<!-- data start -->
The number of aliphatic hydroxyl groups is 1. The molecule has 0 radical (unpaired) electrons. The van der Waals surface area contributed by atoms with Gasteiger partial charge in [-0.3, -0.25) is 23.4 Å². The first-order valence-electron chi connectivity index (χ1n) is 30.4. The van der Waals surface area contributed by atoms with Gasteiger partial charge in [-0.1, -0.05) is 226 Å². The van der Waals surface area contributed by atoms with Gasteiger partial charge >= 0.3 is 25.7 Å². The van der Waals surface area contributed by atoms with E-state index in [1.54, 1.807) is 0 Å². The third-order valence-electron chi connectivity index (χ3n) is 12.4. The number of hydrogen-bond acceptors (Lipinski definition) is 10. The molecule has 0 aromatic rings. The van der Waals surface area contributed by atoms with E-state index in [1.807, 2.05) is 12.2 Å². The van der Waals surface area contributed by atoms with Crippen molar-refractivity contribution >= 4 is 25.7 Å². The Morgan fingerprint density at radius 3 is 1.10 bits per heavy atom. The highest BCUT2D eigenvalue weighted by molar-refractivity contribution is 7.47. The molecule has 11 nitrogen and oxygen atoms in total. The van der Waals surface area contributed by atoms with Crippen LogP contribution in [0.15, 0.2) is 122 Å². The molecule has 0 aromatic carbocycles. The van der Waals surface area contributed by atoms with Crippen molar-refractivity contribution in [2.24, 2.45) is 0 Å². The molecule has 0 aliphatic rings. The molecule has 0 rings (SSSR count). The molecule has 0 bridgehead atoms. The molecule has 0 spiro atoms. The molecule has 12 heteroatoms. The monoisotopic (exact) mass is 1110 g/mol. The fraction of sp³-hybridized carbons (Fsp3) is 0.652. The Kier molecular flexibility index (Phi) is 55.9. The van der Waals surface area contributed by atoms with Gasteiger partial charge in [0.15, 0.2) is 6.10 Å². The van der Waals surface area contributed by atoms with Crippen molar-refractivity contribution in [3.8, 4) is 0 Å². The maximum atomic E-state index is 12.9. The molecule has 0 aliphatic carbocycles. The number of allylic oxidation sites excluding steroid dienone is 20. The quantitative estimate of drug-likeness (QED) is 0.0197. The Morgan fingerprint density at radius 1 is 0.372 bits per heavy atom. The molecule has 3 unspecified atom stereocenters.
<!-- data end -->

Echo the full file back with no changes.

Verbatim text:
The number of aliphatic hydroxyl groups is 1. The molecule has 0 radical (unpaired) electrons. The van der Waals surface area contributed by atoms with Gasteiger partial charge in [-0.3, -0.25) is 23.4 Å². The first-order valence-electron chi connectivity index (χ1n) is 30.4. The van der Waals surface area contributed by atoms with Gasteiger partial charge in [-0.1, -0.05) is 226 Å². The van der Waals surface area contributed by atoms with Gasteiger partial charge >= 0.3 is 25.7 Å². The van der Waals surface area contributed by atoms with E-state index in [1.54, 1.807) is 0 Å². The third-order valence-electron chi connectivity index (χ3n) is 12.4. The number of hydrogen-bond acceptors (Lipinski definition) is 10. The molecule has 0 aromatic rings. The van der Waals surface area contributed by atoms with E-state index in [1.807, 2.05) is 12.2 Å². The van der Waals surface area contributed by atoms with Crippen molar-refractivity contribution >= 4 is 25.7 Å². The Morgan fingerprint density at radius 3 is 1.10 bits per heavy atom. The highest BCUT2D eigenvalue weighted by molar-refractivity contribution is 7.47. The molecule has 11 nitrogen and oxygen atoms in total. The van der Waals surface area contributed by atoms with Crippen LogP contribution in [0.15, 0.2) is 122 Å². The molecule has 0 aromatic carbocycles. The van der Waals surface area contributed by atoms with Crippen molar-refractivity contribution in [2.24, 2.45) is 0 Å². The molecule has 0 aliphatic rings. The molecule has 0 rings (SSSR count). The molecule has 0 bridgehead atoms. The molecule has 0 spiro atoms. The molecule has 12 heteroatoms. The monoisotopic (exact) mass is 1110 g/mol. The fraction of sp³-hybridized carbons (Fsp3) is 0.652. The Kier molecular flexibility index (Phi) is 55.9. The van der Waals surface area contributed by atoms with Gasteiger partial charge in [0.15, 0.2) is 6.10 Å². The van der Waals surface area contributed by atoms with Crippen molar-refractivity contribution in [3.8, 4) is 0 Å². The maximum atomic E-state index is 12.9. The molecule has 0 aliphatic carbocycles. The number of allylic oxidation sites excluding steroid dienone is 20. The quantitative estimate of drug-likeness (QED) is 0.0197. The Morgan fingerprint density at radius 1 is 0.372 bits per heavy atom. The molecule has 3 unspecified atom stereocenters.